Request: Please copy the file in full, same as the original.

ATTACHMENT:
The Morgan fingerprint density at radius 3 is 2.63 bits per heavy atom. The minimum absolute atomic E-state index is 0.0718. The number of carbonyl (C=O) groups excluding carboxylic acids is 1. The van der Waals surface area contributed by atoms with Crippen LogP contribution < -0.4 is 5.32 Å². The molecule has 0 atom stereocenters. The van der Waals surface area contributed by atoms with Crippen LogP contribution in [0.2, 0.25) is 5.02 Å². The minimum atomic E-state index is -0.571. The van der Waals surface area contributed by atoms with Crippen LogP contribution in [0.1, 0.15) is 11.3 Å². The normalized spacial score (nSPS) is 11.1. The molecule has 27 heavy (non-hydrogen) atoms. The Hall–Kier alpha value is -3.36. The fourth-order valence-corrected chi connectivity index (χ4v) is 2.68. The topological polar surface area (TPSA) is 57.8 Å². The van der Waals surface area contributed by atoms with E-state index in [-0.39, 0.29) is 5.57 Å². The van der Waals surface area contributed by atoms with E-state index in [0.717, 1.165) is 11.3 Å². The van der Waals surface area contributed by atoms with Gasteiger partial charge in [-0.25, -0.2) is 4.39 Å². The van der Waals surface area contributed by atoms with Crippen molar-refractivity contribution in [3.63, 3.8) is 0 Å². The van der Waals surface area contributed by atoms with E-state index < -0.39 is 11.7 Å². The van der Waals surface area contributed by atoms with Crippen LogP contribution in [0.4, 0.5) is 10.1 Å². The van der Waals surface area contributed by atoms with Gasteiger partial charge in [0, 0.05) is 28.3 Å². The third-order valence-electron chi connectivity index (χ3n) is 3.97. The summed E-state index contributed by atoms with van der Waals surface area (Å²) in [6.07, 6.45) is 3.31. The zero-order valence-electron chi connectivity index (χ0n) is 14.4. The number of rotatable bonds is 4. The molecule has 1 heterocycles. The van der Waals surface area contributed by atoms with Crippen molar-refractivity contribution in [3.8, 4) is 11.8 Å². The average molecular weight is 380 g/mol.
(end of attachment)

The Morgan fingerprint density at radius 3 is 2.63 bits per heavy atom. The minimum absolute atomic E-state index is 0.0718. The number of carbonyl (C=O) groups excluding carboxylic acids is 1. The van der Waals surface area contributed by atoms with Crippen LogP contribution < -0.4 is 5.32 Å². The molecule has 0 atom stereocenters. The van der Waals surface area contributed by atoms with Crippen LogP contribution in [0.2, 0.25) is 5.02 Å². The minimum atomic E-state index is -0.571. The van der Waals surface area contributed by atoms with Crippen LogP contribution in [0.1, 0.15) is 11.3 Å². The normalized spacial score (nSPS) is 11.1. The molecule has 27 heavy (non-hydrogen) atoms. The Hall–Kier alpha value is -3.36. The fourth-order valence-corrected chi connectivity index (χ4v) is 2.68. The topological polar surface area (TPSA) is 57.8 Å². The van der Waals surface area contributed by atoms with E-state index in [-0.39, 0.29) is 5.57 Å². The van der Waals surface area contributed by atoms with E-state index in [0.717, 1.165) is 11.3 Å². The van der Waals surface area contributed by atoms with Gasteiger partial charge in [-0.25, -0.2) is 4.39 Å². The van der Waals surface area contributed by atoms with Crippen molar-refractivity contribution in [3.63, 3.8) is 0 Å². The van der Waals surface area contributed by atoms with E-state index < -0.39 is 11.7 Å². The van der Waals surface area contributed by atoms with Crippen LogP contribution in [0.4, 0.5) is 10.1 Å². The van der Waals surface area contributed by atoms with Gasteiger partial charge in [0, 0.05) is 28.3 Å². The third-order valence-electron chi connectivity index (χ3n) is 3.97. The summed E-state index contributed by atoms with van der Waals surface area (Å²) in [6.07, 6.45) is 3.31. The zero-order valence-electron chi connectivity index (χ0n) is 14.4. The number of rotatable bonds is 4. The molecule has 1 heterocycles. The van der Waals surface area contributed by atoms with Crippen molar-refractivity contribution in [3.8, 4) is 11.8 Å². The average molecular weight is 380 g/mol.